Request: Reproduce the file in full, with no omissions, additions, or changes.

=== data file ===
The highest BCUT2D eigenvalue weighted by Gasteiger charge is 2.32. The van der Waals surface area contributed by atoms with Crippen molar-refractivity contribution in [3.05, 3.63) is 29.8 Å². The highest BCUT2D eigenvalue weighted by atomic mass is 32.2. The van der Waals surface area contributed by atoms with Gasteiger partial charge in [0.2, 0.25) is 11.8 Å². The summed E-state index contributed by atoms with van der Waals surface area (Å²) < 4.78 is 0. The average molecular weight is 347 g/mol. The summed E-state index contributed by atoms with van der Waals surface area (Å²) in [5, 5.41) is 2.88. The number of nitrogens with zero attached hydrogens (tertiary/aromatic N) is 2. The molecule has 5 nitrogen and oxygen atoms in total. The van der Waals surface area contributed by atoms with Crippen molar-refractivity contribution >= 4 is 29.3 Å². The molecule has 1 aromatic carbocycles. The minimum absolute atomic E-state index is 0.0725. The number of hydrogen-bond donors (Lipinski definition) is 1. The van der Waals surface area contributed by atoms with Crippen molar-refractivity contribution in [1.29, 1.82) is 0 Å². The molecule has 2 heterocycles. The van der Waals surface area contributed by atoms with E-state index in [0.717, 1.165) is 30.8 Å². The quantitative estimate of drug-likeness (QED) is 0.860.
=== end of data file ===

The highest BCUT2D eigenvalue weighted by Gasteiger charge is 2.32. The van der Waals surface area contributed by atoms with Crippen molar-refractivity contribution in [3.05, 3.63) is 29.8 Å². The highest BCUT2D eigenvalue weighted by atomic mass is 32.2. The van der Waals surface area contributed by atoms with Gasteiger partial charge in [0.2, 0.25) is 11.8 Å². The summed E-state index contributed by atoms with van der Waals surface area (Å²) < 4.78 is 0. The average molecular weight is 347 g/mol. The summed E-state index contributed by atoms with van der Waals surface area (Å²) in [5, 5.41) is 2.88. The number of nitrogens with zero attached hydrogens (tertiary/aromatic N) is 2. The molecule has 5 nitrogen and oxygen atoms in total. The van der Waals surface area contributed by atoms with Crippen molar-refractivity contribution >= 4 is 29.3 Å². The molecule has 1 aromatic carbocycles. The minimum absolute atomic E-state index is 0.0725. The number of hydrogen-bond donors (Lipinski definition) is 1. The van der Waals surface area contributed by atoms with Crippen molar-refractivity contribution in [1.29, 1.82) is 0 Å². The molecule has 2 heterocycles. The van der Waals surface area contributed by atoms with E-state index in [0.717, 1.165) is 30.8 Å². The quantitative estimate of drug-likeness (QED) is 0.860.